Look at corporate taxes as well! Supposedly low tax states will attract more business. Nevada has zero corporate tax so wouldn’t corporations also flock there? Michigan has 5.5% corporate tax. There is actually a slightly negative correlation between corporate taxes and unemployment. In other words, a state with higher than average corporate taxes is more likely to have lower than average unemployment.

    Republicans want to forget that investment in infrastructure and human capital made our state great. they want to emulate Nevada and Mississippi. No thanks.

  11. Submitted by Ray Schoch on 10/14/2010 - 10:52 pm.

    Ah, Mr. Willard, I’d be happy to look at “failed policies” if you’d only be so kind as to point some out to me.

    Economic policy has been Republican/corporate/conservative-driven for the past generation, so there’s no need to look there for failed Democratic policies – Democrats have hardly had an opportunity to make policy, and when they did – under the very corporate-friendly Clinton administration – they managed to end deficit spending and even have a surplus, which the succeeding Republican administration promptly turned into a trillion-dollar debt. The failures, to be polite, have mostly been on the Republican side.

    Unless, of course, you’re among the top 2 or 3 percent in terms of income. If that’s the case, the Republican/corporate/conservative policies have been quite wonderful for you. Congratulations, and I hope you tip generously. Most restaurant servers are not making the $100,000 that Tom Emmer claims is common.

    As for name-calling, I’ve not called anyone names – either here or anywhere else. “Conservative” failure is simply failure – intellectual, economic, ethical – there’s no need to glamorize it with pejoratives. What we’ve had is nearly 30 years of tax reduction for the wealthy, exporting of middle-class jobs overseas, stagnant wages for all but the very top income brackets, and financial manipulations by modern day Robber Barons that would have made the originals from the 1880s blush with envy. The argument that “taxes kill jobs” is laughable sophistry. We’ve had a generation to try “business-friendly” Republican tax-reduction policy, and as taxes have lowered, for both individuals and corporations, jobs have disappeared and the gap between the wealthy and the rest of the population has ballooned. Feel free to check figures if you like.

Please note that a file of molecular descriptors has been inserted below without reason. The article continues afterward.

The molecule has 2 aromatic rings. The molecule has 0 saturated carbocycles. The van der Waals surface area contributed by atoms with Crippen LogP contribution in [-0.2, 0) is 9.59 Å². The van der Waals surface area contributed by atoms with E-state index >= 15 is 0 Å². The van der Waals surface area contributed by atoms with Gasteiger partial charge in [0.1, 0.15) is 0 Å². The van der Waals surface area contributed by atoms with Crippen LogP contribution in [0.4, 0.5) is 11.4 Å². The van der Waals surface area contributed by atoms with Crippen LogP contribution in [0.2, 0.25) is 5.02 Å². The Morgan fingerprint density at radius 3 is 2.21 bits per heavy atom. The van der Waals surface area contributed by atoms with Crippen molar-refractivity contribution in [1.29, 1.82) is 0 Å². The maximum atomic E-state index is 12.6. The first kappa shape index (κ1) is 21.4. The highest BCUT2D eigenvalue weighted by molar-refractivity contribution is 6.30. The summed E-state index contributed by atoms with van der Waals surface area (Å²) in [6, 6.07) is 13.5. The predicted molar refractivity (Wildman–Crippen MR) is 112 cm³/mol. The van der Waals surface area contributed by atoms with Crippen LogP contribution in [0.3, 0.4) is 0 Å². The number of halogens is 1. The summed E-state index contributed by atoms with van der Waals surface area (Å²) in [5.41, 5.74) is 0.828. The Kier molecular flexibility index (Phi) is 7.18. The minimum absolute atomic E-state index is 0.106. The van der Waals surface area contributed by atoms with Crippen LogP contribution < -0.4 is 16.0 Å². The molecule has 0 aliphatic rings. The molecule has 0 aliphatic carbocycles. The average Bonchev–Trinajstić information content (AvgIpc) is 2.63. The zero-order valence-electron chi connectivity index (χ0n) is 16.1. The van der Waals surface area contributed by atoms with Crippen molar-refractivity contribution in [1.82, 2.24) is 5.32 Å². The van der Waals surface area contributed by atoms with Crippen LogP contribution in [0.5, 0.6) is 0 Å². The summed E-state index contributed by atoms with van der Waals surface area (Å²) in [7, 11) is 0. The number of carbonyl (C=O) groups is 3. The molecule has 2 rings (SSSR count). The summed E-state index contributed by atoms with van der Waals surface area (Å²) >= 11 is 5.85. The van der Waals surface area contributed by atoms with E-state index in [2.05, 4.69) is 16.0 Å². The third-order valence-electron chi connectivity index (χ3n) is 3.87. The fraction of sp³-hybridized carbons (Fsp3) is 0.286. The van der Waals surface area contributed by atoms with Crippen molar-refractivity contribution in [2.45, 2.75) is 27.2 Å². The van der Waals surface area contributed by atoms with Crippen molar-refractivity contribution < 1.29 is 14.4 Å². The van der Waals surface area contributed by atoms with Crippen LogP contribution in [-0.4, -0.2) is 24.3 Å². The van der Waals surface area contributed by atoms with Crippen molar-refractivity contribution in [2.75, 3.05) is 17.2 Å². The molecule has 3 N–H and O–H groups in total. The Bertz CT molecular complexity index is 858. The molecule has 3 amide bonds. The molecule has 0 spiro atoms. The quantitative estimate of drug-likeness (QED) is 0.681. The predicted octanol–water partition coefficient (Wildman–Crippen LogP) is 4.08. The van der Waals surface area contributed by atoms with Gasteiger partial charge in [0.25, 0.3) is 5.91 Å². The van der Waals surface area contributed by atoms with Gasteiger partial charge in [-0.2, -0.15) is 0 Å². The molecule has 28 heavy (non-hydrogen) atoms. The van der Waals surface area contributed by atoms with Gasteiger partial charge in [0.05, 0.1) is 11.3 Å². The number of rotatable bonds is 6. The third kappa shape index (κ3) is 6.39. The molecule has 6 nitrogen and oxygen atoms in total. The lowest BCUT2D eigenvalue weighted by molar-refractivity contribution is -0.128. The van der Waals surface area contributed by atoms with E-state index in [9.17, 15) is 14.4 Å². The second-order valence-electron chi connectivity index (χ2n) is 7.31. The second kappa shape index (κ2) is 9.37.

Obama’s policy proposals have routinely been greeted with outright hostility by the Party of No, which is, to be polite and not call names, bought and paid for by large corporations and their lobbying groups. He hasn’t been in office 2 years yet, so whether the substantially weakened policies his administration has been able to put in place are failures or not remains to be seen, since some haven’t even begun to operate yet. Calling them “failures” when they haven’t started to operate yet seems… um… premature, don’t you think?

    Democrats may, in fact, get their collective nose bloodied on November 2nd, but if that’s what happens it will largely be because the radical right has more effective propaganda and more money, not because it has better ideas.

  12. Submitted by Bill Gleason on 10/14/2010 - 11:42 pm.

    It may be that for low wage manufacturing jobs, the low tax, low unemployment argument holds. And competing in that market is a race to the bottom. First the tax evaders move to Arkansas or Mississippi and then, once these states have been bled for tax breaks, they move to China.

    But that is certainly NOT the case for biotech jobs as Bill Hoffman and Thomas Lee have illustrated in MedCity News: http://bit.ly/c33edD

    They examined the top ten biotech states and their favorable business tax environments and came up with the following:

    1. CALIFORNIA (48)
    2. TEXAS (11)
    3. PENNSYLVANIA (27)
    4. MASSACHUSETTS (36)
    5. KANSAS (32)
    6. NEW JERSEY (50)
    7. NORTH CAROLINA (39)
    8. ILLINOIS (30)
    9. MARYLAND (45)
    10. OHIO (47)

    The only anomalous case is Texas. All the rest of the state in this list have what would pass for a bad business tax climate.

    As Hoffman and Lee put it:

    “In other words, contrary to fiscal conservatives’ zealous faith in private markets, building a viable biotech industry takes public money, a lot of it. And where do we get this money? You guessed it…TAXES!!!! Not just tax credits but actual state dough.”

    So let’s face up to the fact, folks, that The Grinch does not really understand the relationship between tax climate and the kind of jobs that we would like to have in Minnesota.

    If you are interested in turning the state into a giant motorcycle factory, then keep those taxes down!

  13. Submitted by Ron Gotzman on 10/15/2010 - 07:59 am.

    We ought to have higher taxes, greater regulation, more public workers, and increased stimulus spending. The M. Dayton, B Obama plan will work. Just give it more time and more of the people’s money!

  14. Submitted by Paul Udstrand on 10/15/2010 - 09:13 am.

    You know who’s Economic Freedom Index would be through the roof- Somalia!

    That’s the thing about Libertarians, they’re fantasy utopia looks like Montana, but in reality it ends up looking like Dhaka.

  15. Submitted by Greg Kapphahn on 10/15/2010 - 09:24 am.

    Some of us need to look up the standard psychological term “projection” if we think that it’s those on the left who are screaming.

    Or just watch a bit of the weasel or go through the C-span archives for hearings and congressional debates on important issues to see who it is that’s been bent out of shape for the last three decades, even while the Republicans were in ascendancy during the Bush regime. (Does “You lie!” or “Hell no!” ring a bell?)